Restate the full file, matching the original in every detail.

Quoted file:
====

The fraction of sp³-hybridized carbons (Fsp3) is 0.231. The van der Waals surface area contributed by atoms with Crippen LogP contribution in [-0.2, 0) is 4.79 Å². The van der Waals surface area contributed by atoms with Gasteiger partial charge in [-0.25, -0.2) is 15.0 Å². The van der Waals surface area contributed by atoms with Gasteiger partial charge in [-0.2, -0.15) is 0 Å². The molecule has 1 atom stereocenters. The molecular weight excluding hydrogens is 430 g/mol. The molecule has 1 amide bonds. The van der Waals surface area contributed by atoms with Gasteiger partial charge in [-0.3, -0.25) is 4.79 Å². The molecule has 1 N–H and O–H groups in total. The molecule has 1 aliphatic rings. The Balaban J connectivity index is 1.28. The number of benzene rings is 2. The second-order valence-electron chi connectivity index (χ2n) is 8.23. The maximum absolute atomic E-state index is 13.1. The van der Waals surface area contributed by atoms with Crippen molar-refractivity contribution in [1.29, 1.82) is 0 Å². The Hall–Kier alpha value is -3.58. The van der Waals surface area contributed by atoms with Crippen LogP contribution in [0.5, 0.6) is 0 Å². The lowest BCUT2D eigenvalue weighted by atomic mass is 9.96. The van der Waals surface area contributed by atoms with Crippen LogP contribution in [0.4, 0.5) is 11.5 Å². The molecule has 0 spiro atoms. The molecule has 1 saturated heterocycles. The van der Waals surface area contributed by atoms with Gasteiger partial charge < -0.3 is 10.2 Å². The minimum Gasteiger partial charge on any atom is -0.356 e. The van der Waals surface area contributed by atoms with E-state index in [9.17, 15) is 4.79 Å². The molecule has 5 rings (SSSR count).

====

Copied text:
The fraction of sp³-hybridized carbons (Fsp3) is 0.231. The van der Waals surface area contributed by atoms with Crippen LogP contribution in [-0.2, 0) is 4.79 Å². The van der Waals surface area contributed by atoms with Gasteiger partial charge in [-0.25, -0.2) is 15.0 Å². The van der Waals surface area contributed by atoms with Gasteiger partial charge in [-0.2, -0.15) is 0 Å². The molecule has 1 atom stereocenters. The molecular weight excluding hydrogens is 430 g/mol. The molecule has 1 amide bonds. The van der Waals surface area contributed by atoms with Gasteiger partial charge in [-0.3, -0.25) is 4.79 Å². The molecule has 1 N–H and O–H groups in total. The molecule has 1 aliphatic rings. The Balaban J connectivity index is 1.28. The number of benzene rings is 2. The second-order valence-electron chi connectivity index (χ2n) is 8.23. The maximum absolute atomic E-state index is 13.1. The van der Waals surface area contributed by atoms with Crippen molar-refractivity contribution in [1.29, 1.82) is 0 Å². The Hall–Kier alpha value is -3.58. The van der Waals surface area contributed by atoms with Crippen LogP contribution in [0.5, 0.6) is 0 Å². The lowest BCUT2D eigenvalue weighted by atomic mass is 9.96. The van der Waals surface area contributed by atoms with Crippen LogP contribution in [0.4, 0.5) is 11.5 Å². The molecule has 0 spiro atoms. The molecule has 1 saturated heterocycles. The van der Waals surface area contributed by atoms with Gasteiger partial charge < -0.3 is 10.2 Å². The minimum Gasteiger partial charge on any atom is -0.356 e. The van der Waals surface area contributed by atoms with E-state index in [9.17, 15) is 4.79 Å². The molecule has 5 rings (SSSR count).